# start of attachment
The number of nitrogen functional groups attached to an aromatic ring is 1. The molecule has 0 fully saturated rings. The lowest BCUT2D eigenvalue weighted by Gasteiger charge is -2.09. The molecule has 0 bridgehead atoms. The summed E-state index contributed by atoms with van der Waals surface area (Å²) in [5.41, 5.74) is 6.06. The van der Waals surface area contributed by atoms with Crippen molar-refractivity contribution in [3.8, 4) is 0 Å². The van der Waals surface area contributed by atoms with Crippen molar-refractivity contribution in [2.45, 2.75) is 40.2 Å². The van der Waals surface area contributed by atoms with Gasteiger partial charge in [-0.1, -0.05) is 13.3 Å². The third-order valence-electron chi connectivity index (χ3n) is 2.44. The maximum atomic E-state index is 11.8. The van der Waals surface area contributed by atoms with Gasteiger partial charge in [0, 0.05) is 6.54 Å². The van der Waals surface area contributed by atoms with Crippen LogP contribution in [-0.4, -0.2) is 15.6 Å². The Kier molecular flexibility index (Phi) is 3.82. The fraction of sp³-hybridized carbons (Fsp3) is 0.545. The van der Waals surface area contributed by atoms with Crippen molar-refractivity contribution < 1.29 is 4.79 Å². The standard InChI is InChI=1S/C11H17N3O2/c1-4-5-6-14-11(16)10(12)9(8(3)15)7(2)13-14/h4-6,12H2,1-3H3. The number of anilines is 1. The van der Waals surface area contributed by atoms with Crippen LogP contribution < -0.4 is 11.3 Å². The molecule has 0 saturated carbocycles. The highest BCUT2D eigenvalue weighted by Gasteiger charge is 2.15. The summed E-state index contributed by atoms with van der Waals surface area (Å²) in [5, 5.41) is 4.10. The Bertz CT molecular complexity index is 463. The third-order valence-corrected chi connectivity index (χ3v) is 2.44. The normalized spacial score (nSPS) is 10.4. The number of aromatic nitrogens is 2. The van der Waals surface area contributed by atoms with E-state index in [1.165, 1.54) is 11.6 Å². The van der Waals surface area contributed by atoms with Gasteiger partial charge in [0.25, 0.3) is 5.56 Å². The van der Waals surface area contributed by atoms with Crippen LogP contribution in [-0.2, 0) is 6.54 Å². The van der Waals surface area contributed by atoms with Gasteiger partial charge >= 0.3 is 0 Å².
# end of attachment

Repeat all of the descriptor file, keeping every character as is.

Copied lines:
The number of nitrogen functional groups attached to an aromatic ring is 1. The molecule has 0 fully saturated rings. The lowest BCUT2D eigenvalue weighted by Gasteiger charge is -2.09. The molecule has 0 bridgehead atoms. The summed E-state index contributed by atoms with van der Waals surface area (Å²) in [5.41, 5.74) is 6.06. The van der Waals surface area contributed by atoms with Crippen molar-refractivity contribution in [3.8, 4) is 0 Å². The van der Waals surface area contributed by atoms with Crippen molar-refractivity contribution in [2.45, 2.75) is 40.2 Å². The van der Waals surface area contributed by atoms with Gasteiger partial charge in [-0.1, -0.05) is 13.3 Å². The third-order valence-electron chi connectivity index (χ3n) is 2.44. The maximum atomic E-state index is 11.8. The van der Waals surface area contributed by atoms with Gasteiger partial charge in [0, 0.05) is 6.54 Å². The van der Waals surface area contributed by atoms with Crippen LogP contribution in [-0.4, -0.2) is 15.6 Å². The Kier molecular flexibility index (Phi) is 3.82. The fraction of sp³-hybridized carbons (Fsp3) is 0.545. The van der Waals surface area contributed by atoms with Crippen molar-refractivity contribution < 1.29 is 4.79 Å². The standard InChI is InChI=1S/C11H17N3O2/c1-4-5-6-14-11(16)10(12)9(8(3)15)7(2)13-14/h4-6,12H2,1-3H3. The number of anilines is 1. The van der Waals surface area contributed by atoms with Crippen LogP contribution < -0.4 is 11.3 Å². The molecule has 0 saturated carbocycles. The highest BCUT2D eigenvalue weighted by Gasteiger charge is 2.15. The summed E-state index contributed by atoms with van der Waals surface area (Å²) in [5, 5.41) is 4.10. The Bertz CT molecular complexity index is 463. The third-order valence-corrected chi connectivity index (χ3v) is 2.44. The normalized spacial score (nSPS) is 10.4. The number of aromatic nitrogens is 2. The van der Waals surface area contributed by atoms with E-state index in [1.165, 1.54) is 11.6 Å². The van der Waals surface area contributed by atoms with Gasteiger partial charge in [0.25, 0.3) is 5.56 Å². The van der Waals surface area contributed by atoms with Crippen LogP contribution in [-0.2, 0) is 6.54 Å². The van der Waals surface area contributed by atoms with Gasteiger partial charge >= 0.3 is 0 Å².